Another important and influential work in this regard was socialist feminist Donna Haraway's essay, "A Cyborg Manifesto: Science, Technology, and Socialist-Feminism in the Late Twentieth Century", in Simians, Cyborgs and Women: The Reinvention of Nature (New York; Routledge, 1991), pp. 149–181. In this work, Haraway is interpreted as arguing that women would only be freed from their biological restraints when their reproductive obligations were dispensed with. This may be viewed as Haraway expressing a belief that women will only achieve true liberation once they become postbiological organisms, or postgendered.[1] However, Haraway has publicly stated that their use of the word "post-gender" has been grossly misinterpreted.[8]

The term "postgenderism" is also used by George Dvorsky to describe the diverse social, political, and cultural movement that affirms the voluntary elimination of gender in the human species by applying advanced biotechnology and assisted reproductive technologies.[9]


Postgenderists are not exclusively advocates of androgyny, although most believe that a "mixing" of both feminine and masculine traits is desirable—essentially the creation of androgynous individuals who exhibit the best of what females and males have to offer in terms of physical and psychological abilities and proclivities. Just what these traits are exactly is a matter of great debate and conjecture.[1]

Postgenderism is not concerned solely with the physical sex or its assumed traits. It is focused on the idea of eliminating or moving beyond gendered identities. In a traditional gender construct, one is either a man or woman, but in postgenderism one is neither a man nor woman nor any other assumed gender role. Thus an individual in society is not reduced to a gender role but is simply an agent of humanity who is to be defined (if at all) by one's actions.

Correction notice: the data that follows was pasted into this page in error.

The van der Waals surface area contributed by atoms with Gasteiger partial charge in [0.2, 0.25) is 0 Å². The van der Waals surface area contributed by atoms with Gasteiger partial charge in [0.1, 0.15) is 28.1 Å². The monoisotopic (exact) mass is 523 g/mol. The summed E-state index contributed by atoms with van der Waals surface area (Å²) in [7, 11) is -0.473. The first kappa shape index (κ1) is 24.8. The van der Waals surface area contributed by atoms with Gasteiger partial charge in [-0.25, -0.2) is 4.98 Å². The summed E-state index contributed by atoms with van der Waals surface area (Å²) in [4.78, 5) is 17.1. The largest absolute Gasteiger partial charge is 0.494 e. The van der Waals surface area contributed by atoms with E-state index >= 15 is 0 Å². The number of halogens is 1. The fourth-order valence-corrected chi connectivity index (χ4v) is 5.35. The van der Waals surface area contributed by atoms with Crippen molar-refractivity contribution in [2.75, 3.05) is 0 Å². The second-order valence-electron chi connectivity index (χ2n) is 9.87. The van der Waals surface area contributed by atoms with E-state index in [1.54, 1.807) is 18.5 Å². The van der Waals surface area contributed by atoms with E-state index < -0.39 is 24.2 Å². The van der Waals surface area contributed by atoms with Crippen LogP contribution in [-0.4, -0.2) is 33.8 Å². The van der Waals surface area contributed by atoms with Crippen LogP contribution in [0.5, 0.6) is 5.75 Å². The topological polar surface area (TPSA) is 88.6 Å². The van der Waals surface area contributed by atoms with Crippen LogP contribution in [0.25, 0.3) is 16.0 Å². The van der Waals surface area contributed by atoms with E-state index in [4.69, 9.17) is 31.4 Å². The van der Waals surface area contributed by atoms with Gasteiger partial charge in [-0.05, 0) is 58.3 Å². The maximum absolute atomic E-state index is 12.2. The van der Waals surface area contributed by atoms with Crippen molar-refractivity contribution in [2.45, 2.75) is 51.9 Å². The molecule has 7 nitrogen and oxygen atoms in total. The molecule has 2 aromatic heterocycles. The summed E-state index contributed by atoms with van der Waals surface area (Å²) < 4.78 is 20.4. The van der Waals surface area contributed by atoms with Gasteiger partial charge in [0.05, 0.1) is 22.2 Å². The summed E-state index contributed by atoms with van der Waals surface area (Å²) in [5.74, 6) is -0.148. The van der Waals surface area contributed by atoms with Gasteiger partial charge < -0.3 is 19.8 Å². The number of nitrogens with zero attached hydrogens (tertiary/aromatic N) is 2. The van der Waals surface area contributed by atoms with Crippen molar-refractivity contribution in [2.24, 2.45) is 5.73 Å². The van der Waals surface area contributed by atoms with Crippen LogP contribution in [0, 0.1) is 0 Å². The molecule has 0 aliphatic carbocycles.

However, not all postgenderists are against the existence of gender roles in some form; some only argue for the deemphasization of gender roles. In this situation, people would be able to identify as a gender if they decided to, but identifying as one would not be mandatory, and gender roles would have little bearing on how people actually act or are treated in society.

Postgenderists maintain that a genderless society does not imply the existence of a species uninterested in sex and sexuality. It is thought that sexual relations and interpersonal intimacy can and will exist in a postgendered future but that those activities may take on different forms.[1] For example, this theory raises the relationship between gender and technologies such as the latter's role in the dismantling of the conventional gender order.[10] Postgenderism, however, is not directly concerned with the physical act of sex or with sexuality. It is believed to offer a more egalitarian system where individuals are classified according to factors such as age, talents, and interests instead of gender.[10]

In regard to potential assistive reproductive technologies, it is believed that reproduction can continue to happen outside of conventional methods, namely intercourse and artificial insemination. Advances such as human cloning, parthenogenesis and artificial wombs may significantly extend the potential for human reproduction.[1]

Many argue that posthuman space will be more virtual than real. Individuals may consist of uploaded minds living as data patterns on supercomputers or users engaged in completely immersive virtual realities. Postgenderists contend that these types of existences are not gender-specific thus allowing individuals to morph their virtual appearances and sexuality at will.[1]